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Technical Manual for Design and Construction of Road Tunnels - Civil Elements

Appendix B - Description of Rock Core Samples

Glossary of Terms Used in Rock Core Boring Logs

Arenaceous: A sedimentary rock descriptive term that signifies the rock consists in part of sand-size particles.

Argillaceous: A sedimentary rock descriptive term that signifies the rock is comprised of a large percentage (but less than 50%) of clay.

Bedding: A surface, generally planar or nearly planar, that visibly separates each successive layer of stratified rock from the preceding or following layer.

Swirly bedding: Tightly curved, wavy pattern throughout texture of rock.

Color-banding: Shades of alternating color in very thin bands parallel to the bedding. Differing lithology or grain size in the various bands is possible.

Discontinuity: A collective term for most types of joints, bedding planes, schistosity planes, shear and fault zones.

Fault: A fracture or fracture zone along which there has been recognizable displacement.

Fissile: Exhibiting the property of easily splitting into very thin layers parallel to the bedding.

Friable: Easily crumbled, as would be the case with rock that is poorly cemented.

Grain size:
Fine-grained (rock): Grain size not visible to just barely visible with naked eye.
Medium-grained (rock): Grain size barely to easily visible with the naked eye; up to 1/8 in. (3 mm).
Coarse-grained (rock): Grain size 1/8 in. (3 mm) or greater.

Joints: A break of geological origin in the continuity of a rock mass along which there has been no visible displacement.
Horizontal: Natural breaks inclined to a horizontal plane from 0° to 5°.
Low angle: Natural breaks inclined to a horizontal plane from 5° to 35°.
Moderately dipping: Natural breaks inclined to a horizontal plane from 35° to 55°.
High angle: Natural breaks inclined to a horizontal plane from 55° to 85°.
Vertical: Natural breaks inclined to a horizontal plane from 85° to 90°.

Mottling: Irregular color patches of limited extent.

Oolitic: Composed of smooth, rounded granules.

Parting: Natural break in the rock caused by change in lithology or grain size, parallel to the bedding. Unlike joints, which can be limited in extent or trend by the thickness of the formation, partings are usually persistent in every direction parallel to the bedding. Often marked by a very thin bed or seam of soft rock or mineral. Stylolitic partings are rough, irregular, and faced with argillaceous materials (see Stylolite).

Pit: Cavity up to 1/4 in. (6mm) size.

Shear: A localized expression of strain resulting from stresses that cause or tend to cause slippage along a plane at the contact of two contiguous parts of a body.

Slickensides: Smooth, highly polished argillaceous facing on a shear. Trace slickensides are not highly polished, but marked by some sign of small movement, such as very small polished areas and/or parallel grooves and striations on a joint face.

Stylolite: A surface, usually in homogeneous carbonate rocks, marked by an irregular and interlocking penetration of the two sides; in cross section it resembles a suture; the seam is characterized by a concentration of clay, carbon, or iron oxides.

Surface Planarity:
Planar - A flat surface.
Stepped - A surface with asperities or steps. The height of the asperity should be estimated or measured.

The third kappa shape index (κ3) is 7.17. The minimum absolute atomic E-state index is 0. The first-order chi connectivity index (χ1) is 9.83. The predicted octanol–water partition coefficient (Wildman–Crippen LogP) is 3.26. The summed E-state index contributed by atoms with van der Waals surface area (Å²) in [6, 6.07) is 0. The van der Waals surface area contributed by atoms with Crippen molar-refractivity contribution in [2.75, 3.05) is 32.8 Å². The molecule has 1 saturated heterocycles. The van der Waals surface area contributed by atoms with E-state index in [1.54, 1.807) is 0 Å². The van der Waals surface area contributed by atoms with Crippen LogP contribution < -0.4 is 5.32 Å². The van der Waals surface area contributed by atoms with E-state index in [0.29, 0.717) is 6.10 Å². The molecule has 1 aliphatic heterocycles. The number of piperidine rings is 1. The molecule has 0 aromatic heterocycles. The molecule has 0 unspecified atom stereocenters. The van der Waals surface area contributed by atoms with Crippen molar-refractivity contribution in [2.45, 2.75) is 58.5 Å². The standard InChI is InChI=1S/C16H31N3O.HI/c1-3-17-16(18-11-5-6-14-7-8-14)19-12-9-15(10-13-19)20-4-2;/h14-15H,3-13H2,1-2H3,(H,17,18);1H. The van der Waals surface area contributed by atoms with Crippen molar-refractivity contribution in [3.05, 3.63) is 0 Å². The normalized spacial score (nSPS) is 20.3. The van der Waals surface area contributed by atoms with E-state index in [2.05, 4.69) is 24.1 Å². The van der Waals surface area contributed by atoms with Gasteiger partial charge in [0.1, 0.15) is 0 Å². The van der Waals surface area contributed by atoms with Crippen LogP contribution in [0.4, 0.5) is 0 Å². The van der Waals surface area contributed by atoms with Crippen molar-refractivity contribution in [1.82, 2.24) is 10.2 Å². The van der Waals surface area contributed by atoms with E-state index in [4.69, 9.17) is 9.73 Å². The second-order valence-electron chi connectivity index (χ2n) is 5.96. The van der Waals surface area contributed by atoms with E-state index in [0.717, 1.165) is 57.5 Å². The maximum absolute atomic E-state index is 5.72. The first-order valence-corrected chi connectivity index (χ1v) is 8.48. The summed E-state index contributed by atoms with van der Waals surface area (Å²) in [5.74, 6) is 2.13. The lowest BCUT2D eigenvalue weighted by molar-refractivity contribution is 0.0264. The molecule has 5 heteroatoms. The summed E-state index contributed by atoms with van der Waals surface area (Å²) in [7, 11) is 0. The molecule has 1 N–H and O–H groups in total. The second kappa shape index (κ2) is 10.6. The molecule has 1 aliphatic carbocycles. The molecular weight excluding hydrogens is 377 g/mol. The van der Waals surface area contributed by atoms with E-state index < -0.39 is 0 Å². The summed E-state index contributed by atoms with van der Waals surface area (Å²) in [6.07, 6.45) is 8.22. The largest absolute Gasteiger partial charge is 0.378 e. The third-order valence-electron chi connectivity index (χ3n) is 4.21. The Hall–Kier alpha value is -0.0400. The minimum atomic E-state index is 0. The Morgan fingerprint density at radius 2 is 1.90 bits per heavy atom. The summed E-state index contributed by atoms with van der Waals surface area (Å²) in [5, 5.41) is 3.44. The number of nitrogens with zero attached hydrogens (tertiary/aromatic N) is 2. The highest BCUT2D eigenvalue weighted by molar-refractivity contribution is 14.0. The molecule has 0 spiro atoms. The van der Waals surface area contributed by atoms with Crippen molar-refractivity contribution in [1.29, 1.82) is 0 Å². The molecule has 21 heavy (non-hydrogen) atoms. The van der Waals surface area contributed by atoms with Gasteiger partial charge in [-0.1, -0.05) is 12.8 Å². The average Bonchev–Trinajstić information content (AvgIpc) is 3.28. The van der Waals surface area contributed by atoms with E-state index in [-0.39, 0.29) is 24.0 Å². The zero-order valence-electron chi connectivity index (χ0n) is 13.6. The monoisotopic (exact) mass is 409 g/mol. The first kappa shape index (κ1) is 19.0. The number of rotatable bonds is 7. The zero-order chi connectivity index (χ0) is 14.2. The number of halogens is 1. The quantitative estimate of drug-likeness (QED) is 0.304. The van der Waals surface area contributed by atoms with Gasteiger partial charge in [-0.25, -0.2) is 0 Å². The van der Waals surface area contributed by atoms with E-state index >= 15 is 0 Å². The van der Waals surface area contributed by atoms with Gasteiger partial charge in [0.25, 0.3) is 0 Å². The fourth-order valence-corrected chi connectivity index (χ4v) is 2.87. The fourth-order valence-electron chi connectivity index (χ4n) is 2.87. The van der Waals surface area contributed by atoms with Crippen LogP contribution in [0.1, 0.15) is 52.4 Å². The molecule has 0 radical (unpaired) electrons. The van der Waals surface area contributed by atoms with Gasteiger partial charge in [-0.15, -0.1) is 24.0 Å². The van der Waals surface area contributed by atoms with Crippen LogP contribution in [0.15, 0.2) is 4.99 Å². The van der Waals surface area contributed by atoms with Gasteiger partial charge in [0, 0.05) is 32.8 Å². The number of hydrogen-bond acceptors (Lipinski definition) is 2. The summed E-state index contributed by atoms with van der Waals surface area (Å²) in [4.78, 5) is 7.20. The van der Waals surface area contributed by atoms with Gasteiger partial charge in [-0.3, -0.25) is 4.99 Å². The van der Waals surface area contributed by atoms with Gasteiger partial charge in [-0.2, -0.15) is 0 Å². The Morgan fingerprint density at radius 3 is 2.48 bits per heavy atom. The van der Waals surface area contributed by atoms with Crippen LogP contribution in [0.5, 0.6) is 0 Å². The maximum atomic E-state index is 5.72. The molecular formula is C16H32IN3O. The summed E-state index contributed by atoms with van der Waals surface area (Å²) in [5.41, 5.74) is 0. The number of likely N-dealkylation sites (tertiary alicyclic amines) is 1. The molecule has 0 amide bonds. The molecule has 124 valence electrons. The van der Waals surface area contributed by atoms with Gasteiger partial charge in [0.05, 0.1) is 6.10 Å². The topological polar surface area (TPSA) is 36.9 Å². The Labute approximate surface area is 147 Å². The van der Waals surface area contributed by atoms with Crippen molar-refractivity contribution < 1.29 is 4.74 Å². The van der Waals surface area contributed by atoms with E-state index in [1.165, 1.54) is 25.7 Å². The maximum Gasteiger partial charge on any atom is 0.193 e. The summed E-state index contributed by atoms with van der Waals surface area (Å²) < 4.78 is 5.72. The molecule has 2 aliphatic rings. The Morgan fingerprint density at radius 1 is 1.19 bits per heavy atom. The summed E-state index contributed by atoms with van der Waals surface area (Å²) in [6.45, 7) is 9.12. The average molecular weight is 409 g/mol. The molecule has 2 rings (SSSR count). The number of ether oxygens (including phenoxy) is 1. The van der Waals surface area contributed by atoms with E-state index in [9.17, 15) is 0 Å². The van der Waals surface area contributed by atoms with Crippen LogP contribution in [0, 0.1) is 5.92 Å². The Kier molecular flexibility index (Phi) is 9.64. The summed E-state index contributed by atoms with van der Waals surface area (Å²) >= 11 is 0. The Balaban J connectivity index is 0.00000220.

Wavy - A moderate undulating surface; curved, smoothly uneven.

Surface Roughness:
Very Rough - Near vertical steps and ridges occur on the discontinuity surface.
Rough - Some ridges and side-angle steps are evident; asperities are clearly visible; and discontinuity surface feels very abrasive.
Slightly Rough - Asperities on the discontinuity surface are distinguishable and can be felt.
Smooth - Surface appears smooth and feels so to the touch.
Slickensided - Visual evidence of polishing exists.

Trace: Amount less than 10%; not common.

Vug: Cavity larger than a pit; from 1/4 (6 mm) to 2 in. (50 mm) in size.

Many of the terms above were defined in the following two references:

  1. Bates, R.L. and Jackson, J.A., EDS., Glossary of Geology, American Geological Institute, Falls Church, Va, 1980.
  2. I.S.R.M., Suggested Methods for the Quantitative Description of Discontinuities in Rock Masses.

Summary of Terms for Describing Rock Cores

Grain Size
TermGrain Size
Fine-grainedNot visible to barely visible with naked eye
Medium-grainedBarely to easily visible with naked eye; up to 1/8" (3 mm)
Coarse-grained> 1/8" (3 mm)
Continuity
TermLength of Drill Core Stem Pieces
Sound> 8" (200 mm)
Slightly Fractured4"-8" (100-200 mm)
Moderately Fractured1"-4" (25-100 mm)
Extremely Fractured< 1" (25 mm)
Discontinuity Description
Fracture Spacing (Joints, Faults, Other Fractures)Bedding Spacing (May Include Foliation or Banding)
DescriptionSpacingDescriptionSpacing
Extremely close< 3/4 in (<19 mm)Laminated< 1/2 in (12 mm)
Very close3/4 in - 2-1/2 in (19 - 60 mm)Very thin1/2 in - 2 in (12 - 50 mm)
Close2-1/2 in - 8 in (60 - 200 mm)Thin2 in - 1 ft (50 - 300 mm)
Moderate8 in - 2 ft (200 - 600 mm)Medium1 ft - 3 ft 300 - 900 mm)
Wide2 ft - 6 ft (600 mm - 2.0 m)Thick3 ft - 10 ft (900 mm - 3 m)
Very wide6 ft - 20 ft (2.0 - 6 m)Massive> 10 ft (3 m)
Discontinuity Orientation (Angle): Measure the angle of discontinuity relative to a plane perpendicular to the longitudinal axis of the core. (For most cases, the core axis is vertical; therefore, the plane perpendicular to the core axis is horizontal.) Record orientation (angle) on log. For example, a horizontal bedding plane would have a 0 degree angle.
Weathering
TermDescriptionGrade
UnweatheredNo visible sign of rock material weathering, perhaps slight discoloration on major discontinuity surfacesI